Beneath the colorfulness and loudness of the comedy in the films of Tyler Perry's oeuvre lies a dark, almost twisted and perverse core, often times in the form of a secret or a past trauma which has stunted characters' personal and spiritual growth for years. Sometimes, such as in Diary of a Mad Black Woman and Madea's Family Reunion, this darkness is merely a distraction between the scenes featuring Perry's most infamous and indelible creation, Mabel "Madea" Simmons; in I Can Do Bad All By Myself and Madea Goes to Jail, on the other hand, the contrast between Madea's comedy and the big, emotional storyline makes each film feel fuller than if it was reliant on one more than the other. Madea's Big Happy Family, unfortunately, falls within the first category, mainly because the story's Oh Shit moment is barely explored after its surprise revelation. The problem with this film is that its spoken dark core is merely a hollow shell for an even darker, more horrific core straight from the deepest wells of Perry's subconscious. In its own twisted way, Madea's Big Happy Family is Tyler Perry's version of Lars von Trier's ugly, disturbingly misogynistic Antichrist. Don't get me wrong, you won't see any clits being hacked off with a pair of rusty scissors. What you do see, however, is three grown men with their balls figuratively cut off by scheming, shrewish, all-around nasty wives, girlfriends and baby mamas.

Tyler Perry is known for writing complex female characters--and if you don't believe me, check out For Colored Girls--so it was quite a shock when we are introduced to the women in this big, happy family. Loretta Devine plays Shirley, the matriarch of this family who has just discovered that she her cancer has returned and will ultimately prove fatal this time. She wants to gather her family to break the news to them at the same time, which proves to be easier said than done. We are first introduced to her youngest son Byron, a former drug dealer trying to put his life back together. While barely making enough to cover his child support, he's juggling two women who are, almost literally, sucking the life out of him. The first is his baby mama Sabrina, a classless, obnoxious harpy who speaks like every ghetto chick you've ever seen on Maury. She is trying to get more child support out of Byron, even though he knows she only spends it on herself. No one in the family can stomach her, but it's not as if Renee, Byron's current girlfriend who demands to be kept financially and is unwilling to help out with his child, is any more popular with them. We then meet Tammy, Shirley's youngest daughter. She and her husband, Harold, are raising two of the most obnoxious brats imaginable. Harold wants to discipline them, but Tammy won't let him. In fact, there are quite a lot of things Tammy won't let Harold do and he simply accepts this instead of putting up a fight. Finally, there is Kimberly. In the tradition of many of Perry's film, Kimberly is a young woman who is extremely well off financially but has forgotten her roots in the process of making money and moving up in the (unspoken but obvious) white world. She disrespects her mother and every other member of her family, acting extremely bitchy whenever she has to be around them, which is rare as it is. Even with her husband, she acts as it's a big inconvenience to be in the same room with him. As Perry introduces these horrible women, one by one, I couldn't help but hope that the next problem character would be the male in the relationship. Not only does that seem fair, but normally Tyler Perry evens things out like that. His characters are mostly either Good or Evil but there's always a good balance between the sexes. Madea's Big Happy Family often times feels like the work of a man in a deep, Von Trierian depression who has no way of working through it than to take it out on his female characters. Unlike the actresses Von Trier normally casts, however, none of the ones in this film are good enough to become anything more than the awful one-note caricature Perry has written them as.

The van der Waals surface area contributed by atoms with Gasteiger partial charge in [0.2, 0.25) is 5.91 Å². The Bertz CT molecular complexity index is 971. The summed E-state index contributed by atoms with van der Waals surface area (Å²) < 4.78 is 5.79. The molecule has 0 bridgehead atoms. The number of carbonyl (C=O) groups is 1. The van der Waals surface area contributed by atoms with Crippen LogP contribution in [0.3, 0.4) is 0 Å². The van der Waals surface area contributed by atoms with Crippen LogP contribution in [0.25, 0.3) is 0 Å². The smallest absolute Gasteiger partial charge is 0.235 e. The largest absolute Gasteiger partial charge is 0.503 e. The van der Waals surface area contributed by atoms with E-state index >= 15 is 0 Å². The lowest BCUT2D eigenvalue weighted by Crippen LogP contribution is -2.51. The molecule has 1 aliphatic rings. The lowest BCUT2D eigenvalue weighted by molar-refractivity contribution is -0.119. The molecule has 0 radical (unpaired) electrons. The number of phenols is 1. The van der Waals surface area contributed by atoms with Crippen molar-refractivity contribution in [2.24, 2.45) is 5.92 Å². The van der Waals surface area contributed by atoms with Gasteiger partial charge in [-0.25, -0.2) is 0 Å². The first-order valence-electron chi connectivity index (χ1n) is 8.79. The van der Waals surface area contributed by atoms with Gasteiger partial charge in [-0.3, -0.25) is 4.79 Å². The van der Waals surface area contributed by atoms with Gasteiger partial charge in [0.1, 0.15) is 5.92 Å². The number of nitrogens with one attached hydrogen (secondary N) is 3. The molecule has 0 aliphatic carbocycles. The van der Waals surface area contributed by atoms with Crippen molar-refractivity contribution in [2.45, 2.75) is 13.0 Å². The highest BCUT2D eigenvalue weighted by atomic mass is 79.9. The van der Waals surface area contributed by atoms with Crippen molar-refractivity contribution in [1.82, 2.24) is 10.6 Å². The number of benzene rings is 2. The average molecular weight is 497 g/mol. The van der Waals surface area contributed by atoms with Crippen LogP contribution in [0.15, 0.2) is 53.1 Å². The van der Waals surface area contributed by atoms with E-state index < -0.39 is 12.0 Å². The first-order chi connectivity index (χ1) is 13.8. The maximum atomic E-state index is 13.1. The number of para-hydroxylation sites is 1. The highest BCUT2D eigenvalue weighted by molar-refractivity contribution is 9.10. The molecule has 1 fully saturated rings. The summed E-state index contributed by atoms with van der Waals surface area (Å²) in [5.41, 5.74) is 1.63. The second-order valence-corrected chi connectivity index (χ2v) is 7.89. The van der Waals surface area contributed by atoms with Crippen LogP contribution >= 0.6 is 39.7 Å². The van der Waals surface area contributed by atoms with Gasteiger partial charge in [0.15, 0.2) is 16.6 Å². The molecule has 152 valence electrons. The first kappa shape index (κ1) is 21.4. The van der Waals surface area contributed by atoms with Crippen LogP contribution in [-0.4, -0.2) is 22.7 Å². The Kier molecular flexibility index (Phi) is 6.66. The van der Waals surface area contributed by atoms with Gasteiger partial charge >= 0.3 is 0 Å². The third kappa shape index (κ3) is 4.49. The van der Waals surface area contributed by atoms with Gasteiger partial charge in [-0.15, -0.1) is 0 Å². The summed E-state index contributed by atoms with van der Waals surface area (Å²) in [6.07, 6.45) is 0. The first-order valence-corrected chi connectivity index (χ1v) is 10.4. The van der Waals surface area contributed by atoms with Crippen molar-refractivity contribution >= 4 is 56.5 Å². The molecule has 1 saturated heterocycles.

Normally, I don't think I would have had as big of a problem with these characters, but there were two things that completely rubbed me the wrong way about them. First of all, after the introduction of the women, Perry includes a scene that shows the three broken, emasculated men off by themselves complaining about the women in their lives. Instead of offering any insight into their relationships or even shift the blame completely from the women, the men are painted as saints who are completely faultless and doing the best they can in their situations. Not only does this lazily water down what could have become some interesting relationship dynamics to work with later in the film, but it also makes no sense within the context of the film. If they are such good men who can divorce themselves enough from their situations to see that there are major problems with their relationships, why do they remain in them? It's one thing if they are at fault at least part way, their women have been acting like this for only a short while and they are somehow caught in a bad romance, for lack of a better word. But these guys are damn near sanctified, so what keeps them in the relationship?